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Overview - political analysis

This page forms part of the Governance Theme section on 'political systems'. The texts below are key theoretical papers informing practical approaches to work on political systems.

Key texts

Leftwich, A. et al, 2002. 'Debate: democracy and development - A contradiction in the politics of economics', New Political Economy, vol. 7, no. 2, pp. 269-81.
Western donor organisations insist on the democratisation of developing countries as a condition for aid. It is believed that democratisation fosters development. Yet, is there strong evidence that this is really true? This article from the journal 'New Political Economy' discusses the tension between democracy and development. The author argues that democracy is a conservative system of power.
Full document available online

Moore, M. and Putzel, J. 1999 Thinking Strategically about Politics and Poverty, IDS Working Paper no. 101, Institute of Development Studies: Brighton.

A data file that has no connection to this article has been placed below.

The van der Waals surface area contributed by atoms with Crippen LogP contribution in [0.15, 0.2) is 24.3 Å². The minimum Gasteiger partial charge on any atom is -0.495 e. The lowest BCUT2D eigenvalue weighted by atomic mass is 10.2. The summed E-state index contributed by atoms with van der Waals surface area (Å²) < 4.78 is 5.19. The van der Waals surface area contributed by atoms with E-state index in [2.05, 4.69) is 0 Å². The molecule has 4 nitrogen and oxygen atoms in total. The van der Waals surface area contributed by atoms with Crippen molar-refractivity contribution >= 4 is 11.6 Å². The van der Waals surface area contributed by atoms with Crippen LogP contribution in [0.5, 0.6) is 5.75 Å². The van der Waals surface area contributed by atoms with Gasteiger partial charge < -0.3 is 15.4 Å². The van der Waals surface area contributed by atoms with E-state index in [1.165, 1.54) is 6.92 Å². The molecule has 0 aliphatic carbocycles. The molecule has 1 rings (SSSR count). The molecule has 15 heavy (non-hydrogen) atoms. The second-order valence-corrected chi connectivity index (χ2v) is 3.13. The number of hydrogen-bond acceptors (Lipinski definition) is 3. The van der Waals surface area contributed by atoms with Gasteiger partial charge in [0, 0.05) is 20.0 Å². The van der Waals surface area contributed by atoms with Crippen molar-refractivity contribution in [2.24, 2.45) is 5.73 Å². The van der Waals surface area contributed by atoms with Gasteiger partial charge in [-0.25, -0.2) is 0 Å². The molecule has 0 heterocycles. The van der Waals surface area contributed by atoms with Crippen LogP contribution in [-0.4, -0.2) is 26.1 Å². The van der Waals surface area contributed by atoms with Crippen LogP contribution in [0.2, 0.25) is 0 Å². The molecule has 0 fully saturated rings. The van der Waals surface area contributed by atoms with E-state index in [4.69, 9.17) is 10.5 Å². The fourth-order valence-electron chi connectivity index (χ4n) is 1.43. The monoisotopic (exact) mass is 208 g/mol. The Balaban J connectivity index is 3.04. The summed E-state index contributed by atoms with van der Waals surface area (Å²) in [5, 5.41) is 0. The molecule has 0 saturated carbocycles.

A working paper commissioned by the UK Department for International Development considers the need to assess the political context in which policy interventions are taken in the developing world. Aid donors should undertake political impact assessments before implementing programmes and recognise that they are themselves political actors within their working environment. An understanding of the political system and expert local knowledge must support country-level operations.
Full document available online

Carothers, T. 1997, 'Democracy assistance: the question of strategy,' Democratization, vol. 4, no.3, pp. 109 - 132.
This article, in Democratization, is based primarily on US experience, although the point is made that most western countries have similar experiences. It finds that democratisation rests on a conventional model of western liberal democracy and is generally devoted to technical institution building. Three positive and four negative consequences are identified, though it is noted that efforts are underway to address the faults.
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